The fight for a seat on the Railroad Commission of Texas may just be the most important environmental election in the country.
There was once a time in Southeast Texas when you could drive from Dallas to Houston in the nighttime without ever turning on your headlights, so bright were the flames shooting from ubiquitous oil wells. The flames were burning the natural gas that accompanies almost all oil extraction, a practice known as flaring. Controversial then, even though there wasn’t yet much of a market for natural gas, flaring is now at the center of a debate in the Lone Star State that could determine the fate of the industry — and, to some extent, the global climate.
That race, which the state Democratic party is calling the most important environmental race in the country, is for a single seat on the three-person Railroad Commission of Texas, a body that, despite its name dating back to the days when railroads ruled the nation, has nothing to do with railroads and everything to do with regulating oil and gas. For more than a century the commission’s job has been to ensure that the state’s oil-and-gas resources go to good use and sell for a fair price.
Two candidates are vying for the position: an upstart outsider, Republican Jim Wright, who unexpectedly prevailed over incumbent Ryan Sitton in the primary; and Dallas-based oil-and-gas attorney, Democrat Chrysta Castañeda, known for representing T. Boone Pickens in a lawsuit against former business partners. (The National Law Journal ranked the win, which awarded Pickens over $145 million, among its 100 top verdicts in the country that year.)
No Democrat has served on the commission since 1994, when Mary Scott Nabers, appointed the previous year by then-Gov. Ann Richards, lost the seat to a Republican. At any other point in history, Castañeda’s candidacy might have been just a random stab at getting airtime to publicize the state’s regulatory failures. But Wright has handed her an opening: Not only has the railroad commission itself fined the oil-waste disposal company he founded, DeWitt Recyclable Products, $181,000 for violations including allowing toxic waste to pile up and leak into the soil, but other oilfield service operators have sued him for fraud.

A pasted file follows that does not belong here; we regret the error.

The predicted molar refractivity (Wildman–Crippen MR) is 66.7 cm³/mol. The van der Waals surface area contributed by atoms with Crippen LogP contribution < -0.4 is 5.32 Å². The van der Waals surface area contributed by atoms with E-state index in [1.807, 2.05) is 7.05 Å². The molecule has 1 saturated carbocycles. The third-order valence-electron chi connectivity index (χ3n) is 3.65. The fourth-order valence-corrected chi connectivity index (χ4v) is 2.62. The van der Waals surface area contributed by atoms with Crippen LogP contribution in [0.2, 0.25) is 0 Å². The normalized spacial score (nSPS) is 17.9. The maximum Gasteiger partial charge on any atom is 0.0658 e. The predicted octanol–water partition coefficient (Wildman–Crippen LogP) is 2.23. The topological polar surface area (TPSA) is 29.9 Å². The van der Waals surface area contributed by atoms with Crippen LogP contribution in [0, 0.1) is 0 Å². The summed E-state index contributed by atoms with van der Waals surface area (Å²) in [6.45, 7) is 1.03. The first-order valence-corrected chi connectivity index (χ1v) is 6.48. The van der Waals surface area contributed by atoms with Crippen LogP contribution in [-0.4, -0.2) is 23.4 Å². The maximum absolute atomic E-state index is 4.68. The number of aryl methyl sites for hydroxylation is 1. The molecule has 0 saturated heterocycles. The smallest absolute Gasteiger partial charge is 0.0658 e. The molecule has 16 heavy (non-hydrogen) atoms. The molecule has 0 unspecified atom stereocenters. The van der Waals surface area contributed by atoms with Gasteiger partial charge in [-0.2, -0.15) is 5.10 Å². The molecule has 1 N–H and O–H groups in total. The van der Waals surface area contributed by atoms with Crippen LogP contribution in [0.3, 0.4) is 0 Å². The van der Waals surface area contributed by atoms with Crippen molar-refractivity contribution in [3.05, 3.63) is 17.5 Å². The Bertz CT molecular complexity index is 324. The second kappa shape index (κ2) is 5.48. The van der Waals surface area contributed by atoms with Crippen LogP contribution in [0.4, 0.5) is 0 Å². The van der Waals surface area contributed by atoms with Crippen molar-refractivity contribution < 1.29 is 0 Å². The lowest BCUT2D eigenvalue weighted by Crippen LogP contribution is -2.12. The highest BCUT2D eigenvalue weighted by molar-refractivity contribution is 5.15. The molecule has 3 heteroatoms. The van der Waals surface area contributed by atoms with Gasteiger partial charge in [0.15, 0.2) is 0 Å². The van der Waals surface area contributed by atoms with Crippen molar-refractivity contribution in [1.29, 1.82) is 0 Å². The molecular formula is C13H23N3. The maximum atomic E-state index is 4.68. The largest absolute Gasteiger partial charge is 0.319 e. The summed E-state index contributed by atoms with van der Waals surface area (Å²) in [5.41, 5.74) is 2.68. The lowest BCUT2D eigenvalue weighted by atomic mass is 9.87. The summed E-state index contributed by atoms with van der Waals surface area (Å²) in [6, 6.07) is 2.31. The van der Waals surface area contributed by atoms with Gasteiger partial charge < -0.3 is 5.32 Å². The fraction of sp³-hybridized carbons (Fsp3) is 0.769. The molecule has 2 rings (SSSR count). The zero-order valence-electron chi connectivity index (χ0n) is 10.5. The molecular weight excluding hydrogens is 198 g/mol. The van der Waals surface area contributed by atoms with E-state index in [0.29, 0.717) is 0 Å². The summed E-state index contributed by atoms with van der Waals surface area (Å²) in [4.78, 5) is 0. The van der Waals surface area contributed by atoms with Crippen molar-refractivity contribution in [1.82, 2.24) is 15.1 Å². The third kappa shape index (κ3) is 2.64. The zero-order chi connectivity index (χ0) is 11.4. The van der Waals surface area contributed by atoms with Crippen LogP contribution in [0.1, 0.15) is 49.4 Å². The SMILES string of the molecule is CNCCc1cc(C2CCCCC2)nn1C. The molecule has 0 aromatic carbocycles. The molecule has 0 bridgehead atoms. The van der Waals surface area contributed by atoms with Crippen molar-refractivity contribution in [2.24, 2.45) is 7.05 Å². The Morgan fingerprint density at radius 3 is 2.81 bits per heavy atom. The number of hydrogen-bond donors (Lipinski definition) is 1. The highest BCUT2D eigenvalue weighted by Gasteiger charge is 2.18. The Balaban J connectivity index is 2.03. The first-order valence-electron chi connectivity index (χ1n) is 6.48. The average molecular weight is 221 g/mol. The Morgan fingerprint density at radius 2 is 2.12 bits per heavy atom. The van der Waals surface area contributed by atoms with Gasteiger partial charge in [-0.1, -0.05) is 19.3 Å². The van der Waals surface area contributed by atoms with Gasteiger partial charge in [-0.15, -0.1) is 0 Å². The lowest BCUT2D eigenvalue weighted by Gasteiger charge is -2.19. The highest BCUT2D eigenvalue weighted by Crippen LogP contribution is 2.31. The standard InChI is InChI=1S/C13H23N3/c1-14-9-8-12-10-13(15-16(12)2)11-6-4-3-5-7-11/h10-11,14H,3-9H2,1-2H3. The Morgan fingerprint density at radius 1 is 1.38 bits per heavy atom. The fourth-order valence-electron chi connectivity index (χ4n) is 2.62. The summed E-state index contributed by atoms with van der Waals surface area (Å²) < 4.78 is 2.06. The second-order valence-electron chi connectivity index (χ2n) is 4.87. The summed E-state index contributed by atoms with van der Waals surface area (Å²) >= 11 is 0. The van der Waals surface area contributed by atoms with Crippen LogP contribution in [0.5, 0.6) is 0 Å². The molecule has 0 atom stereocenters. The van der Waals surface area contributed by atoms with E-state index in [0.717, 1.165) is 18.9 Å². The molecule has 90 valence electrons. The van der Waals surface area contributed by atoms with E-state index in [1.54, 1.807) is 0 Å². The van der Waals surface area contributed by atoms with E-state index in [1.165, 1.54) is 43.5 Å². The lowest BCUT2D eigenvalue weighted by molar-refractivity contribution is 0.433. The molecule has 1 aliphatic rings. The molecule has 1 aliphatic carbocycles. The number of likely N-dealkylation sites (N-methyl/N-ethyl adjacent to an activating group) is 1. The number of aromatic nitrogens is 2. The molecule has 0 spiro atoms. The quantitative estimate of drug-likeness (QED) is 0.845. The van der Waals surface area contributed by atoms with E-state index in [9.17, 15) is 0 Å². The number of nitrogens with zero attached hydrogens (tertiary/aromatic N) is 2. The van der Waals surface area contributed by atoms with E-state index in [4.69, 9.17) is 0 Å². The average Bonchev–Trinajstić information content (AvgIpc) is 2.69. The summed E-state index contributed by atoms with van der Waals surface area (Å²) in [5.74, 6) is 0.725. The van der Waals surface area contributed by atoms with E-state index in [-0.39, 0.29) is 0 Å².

“You would think that if you were going to run for a public office,” Castañeda told me, “you wouldn’t have been issued a cease-and-desist letter by that same public office. Right?”
“You would think that if you were going to run for a public office, you wouldn’t have been issued a cease-and-desist letter by that same public office.” – Chrysta Castañeda
Wright didn’t return interview requests, but he has claimed he had no involvement with DeWitt during the offending incidents. He sold the company in 2014, though he remained listed as president on agency records. After the buyer fell behind on payments in 2017, the Houston Chronicle reported, Wright took back ownership of the company and agreed to pay the Railroad Commission fine.
He is also on the record defending flaring. “If you do away with flaring today with no other technology, that would shut our oil business down,” Wright told The Texan, a conservative online daily, offering no evidence as to why that would be true. Castañeda, on the other hand, has built her campaign around opposing flaring, both on climate and environmental justice grounds and because flaring wastes what most Texans consider a resource. In 2018, drillers hydrofracturing for oil in the Permian Basin, in West Texas on the state’s border with New Mexico, flared enough gas to power every home in Texas that year, reported Bloomberg News.